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Homework Help: Have i done this right?

  1. Dec 5, 2008 #1
    1. The problem statement, all variables and given/known data

    Needing to factor the relevent equation.

    2. Relevant equations

    (pM)= ½ (F²vt/c)+ ½ (F²vt/v)

    Square both sides:

    (pM)²= ½ (F²vt/c)² + ½ (F²vt/v)²

    3. The attempt at a solution

    (pM)= ½ (F²vt/c)+ ½ (F²vt/v)

    Square both sides:

    (pM)²= ½ (F²vt/c)² + ½ (F²vt/v)²

    Then factor and simplify

    ½ F²(vt/c – vt/v)= p²M²
  2. jcsd
  3. Dec 5, 2008 #2
    If I square both sides of [tex]y = \frac{1}{2}x[/tex], I don't get [tex]y^2 = \frac{1}{2}x^2[/tex] ... I get [tex]y^2 = \frac{1}{4}x^2[/tex].

    If I square both sides of [tex]y = a + b[/tex], I don't get [tex]y^2 = a^2 + b^2[/tex] ... I get [tex]y^2 = (a+b)^2 = a^2 + 2ab + b^2[/tex].
  4. Dec 5, 2008 #3
    And might I also suggest that factoring a bit earlier might simplify the problem.
  5. Dec 5, 2008 #4

    In other words i have squared wrongly... which i have... hold on, because one i properly do this, i still need to factor it out correctly.
  6. Dec 5, 2008 #5
    How would i do that exactly?

    Thanks by the way.

    I ask because i am bit confused about my operations.
  7. Dec 5, 2008 #6
    Well, if I had an equation of the form [tex]y = abx - abt[/tex], and wanted to solve for x, I might want to consolidate the common factors first:

    [tex]y = ab (x - t)[/tex]

    Then move them over to the other side by dividing through by those common factors:

    [tex]\frac{y}{ab} = x - t[/tex]

    Hmm. Only one step remains, and it can be done by adding an element to both sides.
  8. Dec 5, 2008 #7

    But concerning my equations... Is this relevent, because i am a terrible problem solver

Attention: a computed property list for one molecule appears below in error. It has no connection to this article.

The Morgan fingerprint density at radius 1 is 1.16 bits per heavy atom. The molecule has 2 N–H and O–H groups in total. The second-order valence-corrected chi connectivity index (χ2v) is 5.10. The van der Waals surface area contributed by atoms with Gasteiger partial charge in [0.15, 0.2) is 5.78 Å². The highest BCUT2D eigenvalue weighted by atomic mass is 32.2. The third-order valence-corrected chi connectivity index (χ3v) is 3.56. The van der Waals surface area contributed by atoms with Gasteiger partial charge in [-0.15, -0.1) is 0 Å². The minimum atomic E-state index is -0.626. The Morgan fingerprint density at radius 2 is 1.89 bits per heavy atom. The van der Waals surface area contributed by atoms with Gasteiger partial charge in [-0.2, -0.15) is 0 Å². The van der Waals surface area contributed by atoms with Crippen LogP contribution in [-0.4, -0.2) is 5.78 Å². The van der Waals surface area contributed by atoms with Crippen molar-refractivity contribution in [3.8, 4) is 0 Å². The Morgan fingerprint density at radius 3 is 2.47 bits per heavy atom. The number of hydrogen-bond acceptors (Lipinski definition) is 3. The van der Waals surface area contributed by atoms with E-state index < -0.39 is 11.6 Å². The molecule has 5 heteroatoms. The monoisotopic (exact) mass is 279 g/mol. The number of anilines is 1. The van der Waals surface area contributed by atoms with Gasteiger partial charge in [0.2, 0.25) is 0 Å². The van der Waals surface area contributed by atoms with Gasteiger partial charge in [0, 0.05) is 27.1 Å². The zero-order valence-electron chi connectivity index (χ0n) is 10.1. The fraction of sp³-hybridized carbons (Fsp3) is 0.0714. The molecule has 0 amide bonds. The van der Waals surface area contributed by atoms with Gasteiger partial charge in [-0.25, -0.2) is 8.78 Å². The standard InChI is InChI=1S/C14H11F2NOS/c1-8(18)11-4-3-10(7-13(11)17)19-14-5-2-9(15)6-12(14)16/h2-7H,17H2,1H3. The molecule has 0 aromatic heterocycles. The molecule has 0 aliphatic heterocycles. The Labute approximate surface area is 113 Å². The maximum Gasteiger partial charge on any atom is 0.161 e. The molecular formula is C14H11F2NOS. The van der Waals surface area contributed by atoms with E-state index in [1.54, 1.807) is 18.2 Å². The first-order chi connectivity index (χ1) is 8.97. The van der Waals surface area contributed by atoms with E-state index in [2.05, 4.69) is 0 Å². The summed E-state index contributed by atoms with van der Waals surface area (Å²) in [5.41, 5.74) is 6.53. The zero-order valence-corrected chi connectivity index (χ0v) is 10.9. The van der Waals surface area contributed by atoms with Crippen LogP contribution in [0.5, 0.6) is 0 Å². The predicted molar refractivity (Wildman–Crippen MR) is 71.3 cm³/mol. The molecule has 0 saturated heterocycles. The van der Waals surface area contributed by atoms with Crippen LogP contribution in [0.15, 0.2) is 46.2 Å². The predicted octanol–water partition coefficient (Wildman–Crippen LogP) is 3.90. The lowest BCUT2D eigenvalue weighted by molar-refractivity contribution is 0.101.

9. Dec 5, 2008 #8
    What do these fellows have in common?

    ½ (F²vt/c)+ ½ (F²vt/v)

    And I hate to ask this late in the game, but what are we solving for, here? Do we stop at factoring, or go on to solve for c or v? Because the step above is as good a run at factoring as you're likely to get. The rest is algebra (adding, subtracting, multiplying, dividing, etc through the entire equation).
  10. Dec 5, 2008 #9
    We are factoring out the F. And we also solve for F... if that makes sense? If it doesn't, then perhaps i need to solve for v or c?
  11. Dec 5, 2008 #10
    Yep, F's easy. But try to figure out the problem yourself first. Hint:


    [tex]f = \frac{abx}{c} + \frac{abx}{x}[/tex]


    [tex]f = abx(\frac{1}{c} - \frac{1}{x})[/tex]

    or equivalently (if we leave the x behind)

    [tex]f = ab(\frac{x}{c} - 1)[/tex]
  12. Dec 5, 2008 #11
    Right, o'k. I can work that out. Hold on. Cheers.
  13. Dec 5, 2008 #12


    pM=Fv(t/c– 1)

    Is the only pattern I see in this. Is this formula supposed to help, because I am really confused. This is the second time I have came here, funnily enough to be such confused again. But if ya could help, I’d appreciate a more direct response, because I am absolutely no good at mathematical riddles, or anything for me to solve. I don’t have a mathematical brain really ;)
  14. Dec 5, 2008 #13
    Well, they're not really riddles. See, I could show you a gun and shoot a duck. Then I could hand you a gun and ask you to shoot a crow. The wrong answer in that case would be "But you didn't show me how to shoot a crow, just a duck."

    Teaching by way of example is a time honored tradition. If I say I can solve y = 5x for x by dividing through by 5, I get y/5 = x. Ta daah.

    But what about y = 6x? Same trick. y/6 = x

    But what about y = kx, where k is some constant? Same trick. y/k = x. Ta daah.

    What about a whole conga line of constants? If y = abcdefgx, hey, I can pick em off 1 by 1 like . . . well, like shooting ducks . . . and get y/(abcdefg) = x

    Sometimes we answer in examples. Not riddles.

    Past that? It's homework help, not solutions. I could hand over an answer, and you could repeat it, but . . .

    there will be more ducks.

    Anyways, your factorization left out a number of things. Try this on and see if you can work it from here. Better yet, try to figure out how I came up with this.


    (pM)= ½ (F²vt/c)+ ½ (F²vt/v)

    The factors can be combined to this just-about-ready-to-solve-for-F type form:

    2 p M = F^2 t ( \frac{v}{c} - 1 )
  15. Dec 5, 2008 #14
    Simple algebraic rules otherwise, like




    I know this. This is not what i was asking in the first place. But, you say the last part, and i suppose this is the proper way to factor this out for F?
  16. Dec 5, 2008 #15
    Good response, now apply it and solve for F^2 as you have solved for C^2 in your example.
  17. Dec 5, 2008 #16
    And you can check to see if it's a proper factorization by multiplying it out, reversing the procedure.
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